In all genres, but especially Hard Rock and Metal, the frontman plays a pivotal role in defining a band’s image and sound.
Vocalists such as David Lee Roth, Ozzy Osbourne, Paul Dianno, Ronnie James Dio and Ian Gillan were all such frontmen, each playing an integral role in the early success of their respective band. These singers were endeared by their audiences; the mere notion of one of these bands continuing without their principle figurehead seemed almost incomprehensible.
But that’s exactly what happened. Each of these vocalists left at the height of their careers. (The sole exception was Osbourne, who departed in the midst of a downward spiral with Sabbath.) The remaining band members knew the resulting voids would not be easily filled. Their sound would change, their appearance would change, and no one knew whether their fanbase would remain intact. Luckily, Black Sabbath, Deep Purple, Iron Maiden, Rainbow and Van Halen all made the right choice in successors. The sound and image of these bands might have changed in the process, but their creative output and overall success was equaled and, in some cases, even surpassed.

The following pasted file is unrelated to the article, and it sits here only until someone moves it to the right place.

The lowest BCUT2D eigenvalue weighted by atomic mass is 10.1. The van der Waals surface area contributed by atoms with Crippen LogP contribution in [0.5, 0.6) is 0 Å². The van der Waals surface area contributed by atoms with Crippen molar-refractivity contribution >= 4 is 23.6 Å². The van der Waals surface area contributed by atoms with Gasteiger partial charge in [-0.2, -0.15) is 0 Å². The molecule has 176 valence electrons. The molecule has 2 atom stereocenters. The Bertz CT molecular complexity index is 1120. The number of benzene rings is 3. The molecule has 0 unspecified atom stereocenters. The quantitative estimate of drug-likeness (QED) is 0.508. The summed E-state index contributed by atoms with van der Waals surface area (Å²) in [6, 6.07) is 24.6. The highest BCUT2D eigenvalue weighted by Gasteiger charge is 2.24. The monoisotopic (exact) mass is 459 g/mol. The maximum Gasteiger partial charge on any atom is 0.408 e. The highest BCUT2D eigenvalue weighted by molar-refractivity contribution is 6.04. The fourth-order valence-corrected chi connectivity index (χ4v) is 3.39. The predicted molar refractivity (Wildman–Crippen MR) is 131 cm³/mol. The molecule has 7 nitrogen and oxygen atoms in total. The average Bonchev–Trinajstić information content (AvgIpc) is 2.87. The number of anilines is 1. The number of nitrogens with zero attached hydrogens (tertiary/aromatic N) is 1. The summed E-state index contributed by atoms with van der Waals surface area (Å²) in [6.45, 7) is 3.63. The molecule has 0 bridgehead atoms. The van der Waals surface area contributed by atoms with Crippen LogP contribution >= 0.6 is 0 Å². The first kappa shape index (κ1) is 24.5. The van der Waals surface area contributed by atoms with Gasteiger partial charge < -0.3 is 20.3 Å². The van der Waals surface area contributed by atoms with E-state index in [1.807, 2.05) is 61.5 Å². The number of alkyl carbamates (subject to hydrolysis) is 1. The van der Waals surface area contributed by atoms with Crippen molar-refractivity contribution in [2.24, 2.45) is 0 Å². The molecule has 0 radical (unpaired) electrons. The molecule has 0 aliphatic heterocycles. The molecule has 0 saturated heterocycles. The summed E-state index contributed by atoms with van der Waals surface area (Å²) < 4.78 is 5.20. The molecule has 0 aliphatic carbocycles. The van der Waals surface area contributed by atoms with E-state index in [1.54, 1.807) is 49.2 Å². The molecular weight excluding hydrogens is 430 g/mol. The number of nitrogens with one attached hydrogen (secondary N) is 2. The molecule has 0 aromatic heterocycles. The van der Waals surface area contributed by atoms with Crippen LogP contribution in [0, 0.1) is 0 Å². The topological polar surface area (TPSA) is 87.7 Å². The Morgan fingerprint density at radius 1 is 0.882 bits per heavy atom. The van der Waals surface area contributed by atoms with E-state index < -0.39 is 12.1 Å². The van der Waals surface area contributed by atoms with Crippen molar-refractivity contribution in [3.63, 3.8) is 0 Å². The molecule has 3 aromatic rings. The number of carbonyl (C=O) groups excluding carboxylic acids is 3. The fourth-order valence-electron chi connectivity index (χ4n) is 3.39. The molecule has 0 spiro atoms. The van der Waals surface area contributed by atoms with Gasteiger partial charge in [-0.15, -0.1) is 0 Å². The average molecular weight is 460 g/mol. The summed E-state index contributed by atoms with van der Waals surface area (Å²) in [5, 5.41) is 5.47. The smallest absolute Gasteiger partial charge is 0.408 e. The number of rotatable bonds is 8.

The following are key tracks from the debut albums of both thefrontmen and their successors.
BLACK SABBATH: Osbourne vs. Dio
- Osbourne: Black Sabbath (1970, Black Sabbath)
- Dio: Heaven And Hell (1980, Heaven And Hell)
DEEP PURPLE: Gillan (Mk. II) vs. Coverdale (Mk. III)
- Gillan: Hard Lovin’ Man (1970, Deep Purple In Rock)
- Coverdale: Stormbringer (1974, Stormbringer)
IRON MAIDEN: Dianno vs. Dickinson
- Dianno: Iron Maiden (1980, Iron Maiden)
- Dickinson: The Number Of The Beast (1982, The Number Of The Beast)
RAINBOW: Dio vs. Bonnett
- Dio: Man On The Silver Mountain (1975, Richie Blackmore’s Rainbow)
- Bonnett: All Night Long (1979, Down To Earth)
VAN HALEN: Roth vs. Hagar
- Roth: Atomic Punk (1977, Van Halen 1)
- Hagar: Get Up (1986, 5150)